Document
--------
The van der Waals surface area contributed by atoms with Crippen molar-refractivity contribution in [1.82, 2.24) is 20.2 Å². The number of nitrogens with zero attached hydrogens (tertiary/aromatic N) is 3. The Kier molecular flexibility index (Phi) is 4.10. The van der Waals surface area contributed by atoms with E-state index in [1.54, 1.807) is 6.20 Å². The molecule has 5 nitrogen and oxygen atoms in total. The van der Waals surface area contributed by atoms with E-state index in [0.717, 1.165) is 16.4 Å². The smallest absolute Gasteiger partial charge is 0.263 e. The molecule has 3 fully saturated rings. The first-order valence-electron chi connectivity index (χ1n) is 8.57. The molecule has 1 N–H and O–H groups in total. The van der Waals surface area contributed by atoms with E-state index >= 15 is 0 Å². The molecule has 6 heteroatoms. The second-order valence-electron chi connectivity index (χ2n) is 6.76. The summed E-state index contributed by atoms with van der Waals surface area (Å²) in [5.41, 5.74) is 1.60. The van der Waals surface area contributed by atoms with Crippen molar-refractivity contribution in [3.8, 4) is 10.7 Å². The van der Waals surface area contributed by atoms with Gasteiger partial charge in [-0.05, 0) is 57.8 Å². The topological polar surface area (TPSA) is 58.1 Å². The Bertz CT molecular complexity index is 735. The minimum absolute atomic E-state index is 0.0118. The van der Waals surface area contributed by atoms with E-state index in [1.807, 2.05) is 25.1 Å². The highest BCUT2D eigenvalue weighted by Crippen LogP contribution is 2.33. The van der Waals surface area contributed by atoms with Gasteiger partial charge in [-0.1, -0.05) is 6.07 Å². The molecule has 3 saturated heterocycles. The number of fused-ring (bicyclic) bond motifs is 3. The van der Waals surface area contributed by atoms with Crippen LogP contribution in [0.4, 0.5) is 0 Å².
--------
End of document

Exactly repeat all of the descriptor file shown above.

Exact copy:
The van der Waals surface area contributed by atoms with Crippen molar-refractivity contribution in [1.82, 2.24) is 20.2 Å². The number of nitrogens with zero attached hydrogens (tertiary/aromatic N) is 3. The Kier molecular flexibility index (Phi) is 4.10. The van der Waals surface area contributed by atoms with E-state index in [1.54, 1.807) is 6.20 Å². The molecule has 5 nitrogen and oxygen atoms in total. The van der Waals surface area contributed by atoms with E-state index in [0.717, 1.165) is 16.4 Å². The smallest absolute Gasteiger partial charge is 0.263 e. The molecule has 3 fully saturated rings. The first-order valence-electron chi connectivity index (χ1n) is 8.57. The molecule has 1 N–H and O–H groups in total. The van der Waals surface area contributed by atoms with E-state index >= 15 is 0 Å². The molecule has 6 heteroatoms. The second-order valence-electron chi connectivity index (χ2n) is 6.76. The summed E-state index contributed by atoms with van der Waals surface area (Å²) in [5.41, 5.74) is 1.60. The van der Waals surface area contributed by atoms with Crippen molar-refractivity contribution in [3.8, 4) is 10.7 Å². The van der Waals surface area contributed by atoms with Gasteiger partial charge in [-0.05, 0) is 57.8 Å². The topological polar surface area (TPSA) is 58.1 Å². The Bertz CT molecular complexity index is 735. The minimum absolute atomic E-state index is 0.0118. The van der Waals surface area contributed by atoms with E-state index in [1.807, 2.05) is 25.1 Å². The highest BCUT2D eigenvalue weighted by Crippen LogP contribution is 2.33. The van der Waals surface area contributed by atoms with Gasteiger partial charge in [-0.1, -0.05) is 6.07 Å². The molecule has 3 saturated heterocycles. The number of fused-ring (bicyclic) bond motifs is 3. The van der Waals surface area contributed by atoms with Crippen LogP contribution in [0.4, 0.5) is 0 Å².